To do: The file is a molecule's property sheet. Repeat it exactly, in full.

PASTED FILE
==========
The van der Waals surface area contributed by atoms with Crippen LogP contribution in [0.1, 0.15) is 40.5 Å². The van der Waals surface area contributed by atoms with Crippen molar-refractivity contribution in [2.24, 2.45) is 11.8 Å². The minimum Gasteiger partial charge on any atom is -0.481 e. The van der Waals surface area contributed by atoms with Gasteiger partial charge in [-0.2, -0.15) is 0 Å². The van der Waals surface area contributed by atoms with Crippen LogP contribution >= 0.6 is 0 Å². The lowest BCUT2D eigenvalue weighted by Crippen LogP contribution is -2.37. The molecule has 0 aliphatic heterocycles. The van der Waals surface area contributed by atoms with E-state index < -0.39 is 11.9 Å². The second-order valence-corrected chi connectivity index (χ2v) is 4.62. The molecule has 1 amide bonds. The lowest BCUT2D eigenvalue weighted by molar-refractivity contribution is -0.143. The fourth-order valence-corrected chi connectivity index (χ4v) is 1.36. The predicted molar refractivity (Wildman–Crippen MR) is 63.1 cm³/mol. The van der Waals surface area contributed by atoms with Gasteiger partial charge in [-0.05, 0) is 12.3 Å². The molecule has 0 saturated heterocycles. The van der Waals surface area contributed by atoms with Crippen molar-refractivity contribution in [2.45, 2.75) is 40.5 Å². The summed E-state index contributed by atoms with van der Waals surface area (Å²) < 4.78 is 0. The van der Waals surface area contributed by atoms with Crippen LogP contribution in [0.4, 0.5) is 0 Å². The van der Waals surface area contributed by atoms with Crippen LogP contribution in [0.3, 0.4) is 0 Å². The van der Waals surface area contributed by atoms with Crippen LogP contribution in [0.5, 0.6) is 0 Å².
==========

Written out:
The van der Waals surface area contributed by atoms with Crippen LogP contribution in [0.1, 0.15) is 40.5 Å². The van der Waals surface area contributed by atoms with Crippen molar-refractivity contribution in [2.24, 2.45) is 11.8 Å². The minimum Gasteiger partial charge on any atom is -0.481 e. The van der Waals surface area contributed by atoms with Gasteiger partial charge in [-0.2, -0.15) is 0 Å². The van der Waals surface area contributed by atoms with Crippen LogP contribution >= 0.6 is 0 Å². The lowest BCUT2D eigenvalue weighted by Crippen LogP contribution is -2.37. The molecule has 0 aliphatic heterocycles. The van der Waals surface area contributed by atoms with E-state index < -0.39 is 11.9 Å². The second-order valence-corrected chi connectivity index (χ2v) is 4.62. The molecule has 1 amide bonds. The lowest BCUT2D eigenvalue weighted by molar-refractivity contribution is -0.143. The fourth-order valence-corrected chi connectivity index (χ4v) is 1.36. The predicted molar refractivity (Wildman–Crippen MR) is 63.1 cm³/mol. The van der Waals surface area contributed by atoms with Gasteiger partial charge in [-0.05, 0) is 12.3 Å². The molecule has 0 saturated heterocycles. The van der Waals surface area contributed by atoms with Crippen molar-refractivity contribution in [2.45, 2.75) is 40.5 Å². The summed E-state index contributed by atoms with van der Waals surface area (Å²) < 4.78 is 0. The van der Waals surface area contributed by atoms with Crippen LogP contribution in [0.4, 0.5) is 0 Å². The van der Waals surface area contributed by atoms with Crippen LogP contribution in [0.3, 0.4) is 0 Å². The van der Waals surface area contributed by atoms with Crippen LogP contribution in [0.5, 0.6) is 0 Å².